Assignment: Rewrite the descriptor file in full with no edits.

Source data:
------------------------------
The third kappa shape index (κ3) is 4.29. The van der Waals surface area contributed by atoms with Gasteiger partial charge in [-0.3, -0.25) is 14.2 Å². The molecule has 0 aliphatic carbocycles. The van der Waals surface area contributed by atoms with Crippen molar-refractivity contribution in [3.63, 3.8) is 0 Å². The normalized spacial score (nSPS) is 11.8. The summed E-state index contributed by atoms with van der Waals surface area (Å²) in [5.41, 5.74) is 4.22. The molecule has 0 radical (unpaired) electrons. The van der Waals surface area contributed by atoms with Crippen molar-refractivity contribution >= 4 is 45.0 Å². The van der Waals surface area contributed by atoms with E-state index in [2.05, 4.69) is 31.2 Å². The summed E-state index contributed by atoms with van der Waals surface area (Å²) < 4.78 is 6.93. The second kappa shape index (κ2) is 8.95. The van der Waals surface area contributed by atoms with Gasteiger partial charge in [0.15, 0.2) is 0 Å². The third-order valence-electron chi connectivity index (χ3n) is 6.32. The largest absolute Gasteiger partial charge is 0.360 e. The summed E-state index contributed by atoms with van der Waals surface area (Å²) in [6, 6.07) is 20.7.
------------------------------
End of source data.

The third kappa shape index (κ3) is 4.29. The van der Waals surface area contributed by atoms with Gasteiger partial charge in [-0.3, -0.25) is 14.2 Å². The molecule has 0 aliphatic carbocycles. The van der Waals surface area contributed by atoms with Crippen molar-refractivity contribution in [3.63, 3.8) is 0 Å². The normalized spacial score (nSPS) is 11.8. The summed E-state index contributed by atoms with van der Waals surface area (Å²) in [5.41, 5.74) is 4.22. The molecule has 0 radical (unpaired) electrons. The van der Waals surface area contributed by atoms with Crippen molar-refractivity contribution >= 4 is 45.0 Å². The van der Waals surface area contributed by atoms with E-state index in [2.05, 4.69) is 31.2 Å². The summed E-state index contributed by atoms with van der Waals surface area (Å²) < 4.78 is 6.93. The second kappa shape index (κ2) is 8.95. The van der Waals surface area contributed by atoms with Gasteiger partial charge in [0.15, 0.2) is 0 Å². The third-order valence-electron chi connectivity index (χ3n) is 6.32. The largest absolute Gasteiger partial charge is 0.360 e. The summed E-state index contributed by atoms with van der Waals surface area (Å²) in [6, 6.07) is 20.7.